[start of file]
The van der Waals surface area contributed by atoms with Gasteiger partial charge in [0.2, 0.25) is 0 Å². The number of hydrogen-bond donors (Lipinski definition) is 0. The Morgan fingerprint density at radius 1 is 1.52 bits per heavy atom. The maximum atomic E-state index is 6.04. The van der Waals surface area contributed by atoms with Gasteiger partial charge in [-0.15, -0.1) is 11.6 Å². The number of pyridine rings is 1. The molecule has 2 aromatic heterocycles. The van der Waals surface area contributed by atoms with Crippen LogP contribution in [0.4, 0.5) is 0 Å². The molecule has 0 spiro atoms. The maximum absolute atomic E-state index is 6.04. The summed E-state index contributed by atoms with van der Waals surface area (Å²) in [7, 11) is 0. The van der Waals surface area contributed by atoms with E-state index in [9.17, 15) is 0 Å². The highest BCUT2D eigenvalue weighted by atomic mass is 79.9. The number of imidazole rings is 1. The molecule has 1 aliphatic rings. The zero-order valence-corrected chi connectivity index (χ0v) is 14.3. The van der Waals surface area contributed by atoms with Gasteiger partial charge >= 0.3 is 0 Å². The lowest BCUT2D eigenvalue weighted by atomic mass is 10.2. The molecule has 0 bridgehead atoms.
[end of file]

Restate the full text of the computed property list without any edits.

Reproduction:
The van der Waals surface area contributed by atoms with Gasteiger partial charge in [0.2, 0.25) is 0 Å². The number of hydrogen-bond donors (Lipinski definition) is 0. The Morgan fingerprint density at radius 1 is 1.52 bits per heavy atom. The maximum atomic E-state index is 6.04. The van der Waals surface area contributed by atoms with Gasteiger partial charge in [-0.15, -0.1) is 11.6 Å². The number of pyridine rings is 1. The molecule has 2 aromatic heterocycles. The van der Waals surface area contributed by atoms with Crippen LogP contribution in [0.4, 0.5) is 0 Å². The molecule has 0 spiro atoms. The maximum absolute atomic E-state index is 6.04. The summed E-state index contributed by atoms with van der Waals surface area (Å²) in [7, 11) is 0. The van der Waals surface area contributed by atoms with E-state index in [9.17, 15) is 0 Å². The highest BCUT2D eigenvalue weighted by atomic mass is 79.9. The number of imidazole rings is 1. The molecule has 1 aliphatic rings. The zero-order valence-corrected chi connectivity index (χ0v) is 14.3. The van der Waals surface area contributed by atoms with Gasteiger partial charge >= 0.3 is 0 Å². The lowest BCUT2D eigenvalue weighted by atomic mass is 10.2. The molecule has 0 bridgehead atoms.